The case for benching Pekka Rinne (Trending Topics)

The stat that stands out, obviously, is giving up eight goals on 36 shots in 102:16.

Before that, it took Pekka Rinne 249 minutes and 131 shots to give up eight goals. Which is why the Nashville Predators walked over Anaheim in the Western Conference Final. And Rinne’s struggles are also why they are now down 0-2 in a Stanley Cup Final in which they should at least be tied.

I said in the Countdown earlier this week that I wasn’t ready to say Rinne had turned back into a pumpkin because of a bad Game 1. He is very much a pumpkin now, whether you want to call it just a two-game blip or anything else. You can’t be this bad for two Cup Final games in a row and expect anyone to be sympathetic to what could be a brief slump. At this time of year, brief slumps are deadly.

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And that’s especially true because the team in front of him has made his job incredibly easy in these two road games, only for him to unnecessarily complicate things and put them in a huge hole.

One need only look at the raw the numbers to see the myriad problems Rinne has caused. Even if you adjust for score and venue, the Predators have attempted nearly 60 percent of all 5-on-5 shots in the series, and more than that in actually getting shots on goal. Nashville also controlled 64-plus percent of the scoring chances and almost 69 percent of the high-danger chances.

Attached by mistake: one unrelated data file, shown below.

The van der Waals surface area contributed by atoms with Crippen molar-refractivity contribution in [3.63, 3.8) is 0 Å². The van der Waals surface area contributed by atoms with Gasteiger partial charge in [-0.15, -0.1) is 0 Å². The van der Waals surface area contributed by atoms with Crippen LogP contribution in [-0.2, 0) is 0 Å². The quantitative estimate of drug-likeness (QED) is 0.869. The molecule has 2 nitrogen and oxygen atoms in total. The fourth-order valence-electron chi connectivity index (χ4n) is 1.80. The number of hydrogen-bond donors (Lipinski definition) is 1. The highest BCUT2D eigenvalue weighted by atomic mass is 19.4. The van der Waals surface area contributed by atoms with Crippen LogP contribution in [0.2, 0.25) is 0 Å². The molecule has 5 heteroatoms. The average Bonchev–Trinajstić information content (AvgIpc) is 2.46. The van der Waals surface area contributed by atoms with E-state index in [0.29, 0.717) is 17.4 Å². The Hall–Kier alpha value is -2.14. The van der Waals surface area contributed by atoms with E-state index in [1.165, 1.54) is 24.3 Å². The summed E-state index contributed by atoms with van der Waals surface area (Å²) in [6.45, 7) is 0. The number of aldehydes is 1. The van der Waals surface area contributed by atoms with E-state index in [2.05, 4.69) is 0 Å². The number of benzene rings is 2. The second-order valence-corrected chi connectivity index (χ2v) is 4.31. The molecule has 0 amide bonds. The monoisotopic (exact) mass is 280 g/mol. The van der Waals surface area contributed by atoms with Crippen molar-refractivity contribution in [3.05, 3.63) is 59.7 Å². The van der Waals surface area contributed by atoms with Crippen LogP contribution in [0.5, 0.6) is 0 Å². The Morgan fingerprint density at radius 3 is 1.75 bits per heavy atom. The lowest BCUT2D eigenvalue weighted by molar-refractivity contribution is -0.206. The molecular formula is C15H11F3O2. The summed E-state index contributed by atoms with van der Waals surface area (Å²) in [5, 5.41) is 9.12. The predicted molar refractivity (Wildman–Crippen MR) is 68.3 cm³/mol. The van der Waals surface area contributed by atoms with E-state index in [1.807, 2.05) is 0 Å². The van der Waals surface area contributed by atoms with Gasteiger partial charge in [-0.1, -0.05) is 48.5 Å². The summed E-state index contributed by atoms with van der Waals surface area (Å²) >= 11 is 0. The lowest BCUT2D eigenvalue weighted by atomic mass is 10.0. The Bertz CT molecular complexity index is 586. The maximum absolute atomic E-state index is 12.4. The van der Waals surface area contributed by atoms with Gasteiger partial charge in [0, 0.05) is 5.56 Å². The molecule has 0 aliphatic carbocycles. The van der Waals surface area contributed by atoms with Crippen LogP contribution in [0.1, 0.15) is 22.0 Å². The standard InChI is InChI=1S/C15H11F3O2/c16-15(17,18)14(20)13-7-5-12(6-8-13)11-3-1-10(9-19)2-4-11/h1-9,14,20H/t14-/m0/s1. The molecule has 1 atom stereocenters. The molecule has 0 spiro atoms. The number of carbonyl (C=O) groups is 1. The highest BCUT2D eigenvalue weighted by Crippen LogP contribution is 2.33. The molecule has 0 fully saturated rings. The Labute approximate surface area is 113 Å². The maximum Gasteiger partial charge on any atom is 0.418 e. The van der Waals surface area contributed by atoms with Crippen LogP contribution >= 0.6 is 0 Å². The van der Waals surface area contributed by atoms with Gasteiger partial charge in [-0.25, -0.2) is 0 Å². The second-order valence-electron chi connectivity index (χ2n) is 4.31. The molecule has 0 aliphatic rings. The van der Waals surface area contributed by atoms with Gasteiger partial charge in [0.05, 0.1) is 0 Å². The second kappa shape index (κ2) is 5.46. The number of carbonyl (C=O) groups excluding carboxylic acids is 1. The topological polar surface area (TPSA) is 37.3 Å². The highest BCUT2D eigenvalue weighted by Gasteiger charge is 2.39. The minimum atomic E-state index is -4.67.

And yet they have conceded nine goals, eight of which are on Rinne’s account, while scoring just four themselves. It’s staggering how badly things have gone.

The Rinne issue would be bad even if the goalie at the other end weren’t playing ridiculously well. But Matt Murray has been excellent. And so now the Predators face a situation in which they need to make up what has been a one-hundred-sixty point difference in save percentage between the two series’ starters. That number again: Pittsburgh’s save percentage is plus-.160 relative to Nashville. Inexplicable.

Well, it’s not “inexplicable” inexplicable.

You watch the games, you see where things go wrong. In the first game you could explain away the majority of the goals he allowed, if you were inclined to do so. Not so much in the second. And regardless of whether you want to forgive his Game 1 performance, that first Jake Guentzel goal put all those thoughts to bed.

So too did Guentzel’s second, which was the kind of rebound you would have thought goalies would have stopped allowing in about 1991. However, to some extent so too was the third Pittsburgh goal, which went in off a defender who happened to be in roughly the same spot. Makes you wonder if the Penguins coaches saw something in how Rinne dealt with low angle shots from the right wing. It could also be a coincidence, but given how blatant the shot for the outside pad was on the Game 2 goal like this, I’m not so sure.

The third goal in Game 2 was also a bounce-in off a defender, and the fourth was just an unstoppable Evgeni Malkin shot.